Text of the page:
“You want to push that away,” Andersen told Johnston in March. “At the end of the day it’s going to take care of itself, whatever may happen. It’s out of my control right now except the way I play and I think that’s the only thing I worry about.”
Andersen had a 22-9-4 record and .919 save percentage splitting the net with Gibson. For that reason, it will take a lot to pull this trade off. The competitive market (Toronto, Carolina and Calgary are all interested according to Johnston) will make the price high. Florida doesn’t have many draft picks to offer but their deep prospect pool could be of interest to the Ducks.
Other goalies entering restricted free agency who could be available through trade are Calvin Pickard of the Colorado Avalanche and Petr Mrazek of the Detroit Red Wings. Mrazek is less likely than veteran Jimmy Howard to be traded, but Pickard will be behind Semyon Varlamov next year which could make him available. In 20 games in the NHL this season, Pickard went 7-6-1 with a 2.56 goals-against average and a .922 save percentage. And he’s only 24.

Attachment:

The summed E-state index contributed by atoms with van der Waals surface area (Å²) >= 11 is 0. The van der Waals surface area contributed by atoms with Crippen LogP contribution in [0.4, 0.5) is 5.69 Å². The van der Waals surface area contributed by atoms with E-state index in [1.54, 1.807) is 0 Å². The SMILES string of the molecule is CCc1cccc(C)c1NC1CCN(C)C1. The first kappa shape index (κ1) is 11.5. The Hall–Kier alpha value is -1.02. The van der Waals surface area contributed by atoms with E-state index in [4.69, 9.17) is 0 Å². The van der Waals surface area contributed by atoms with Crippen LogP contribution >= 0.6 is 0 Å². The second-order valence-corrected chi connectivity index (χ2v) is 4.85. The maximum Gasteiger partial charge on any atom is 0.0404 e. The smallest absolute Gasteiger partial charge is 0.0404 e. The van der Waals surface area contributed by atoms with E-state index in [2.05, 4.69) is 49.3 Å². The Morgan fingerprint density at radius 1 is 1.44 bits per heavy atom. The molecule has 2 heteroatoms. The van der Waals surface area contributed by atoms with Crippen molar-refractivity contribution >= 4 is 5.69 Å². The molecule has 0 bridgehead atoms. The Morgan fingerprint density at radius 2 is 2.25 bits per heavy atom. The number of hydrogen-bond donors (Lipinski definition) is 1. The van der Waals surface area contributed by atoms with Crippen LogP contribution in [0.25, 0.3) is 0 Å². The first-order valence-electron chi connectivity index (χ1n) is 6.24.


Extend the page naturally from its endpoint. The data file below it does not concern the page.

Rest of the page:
Further down the depth chart of young goalies who could be available are Kristers Gudlevskis from the Tampa Bay Lightning, Louis Domingue with the Arizona Coyotes and Jordan Binnington from the St. Louis Blues. Needless to say, if teams are looking to move a goalie, the Florida Panthers should be able to strike a deal with one of them.
There’s No Time Like the Present
Luongo isn’t getting younger. That much is obvious. In order to maximize his effect as a mentor, the new goalie needs as much time with Luongo as possible.
On top of that, there was real evidence of Luongo’s age in the first round this spring, which Florida lost to the New York Islanders in six games.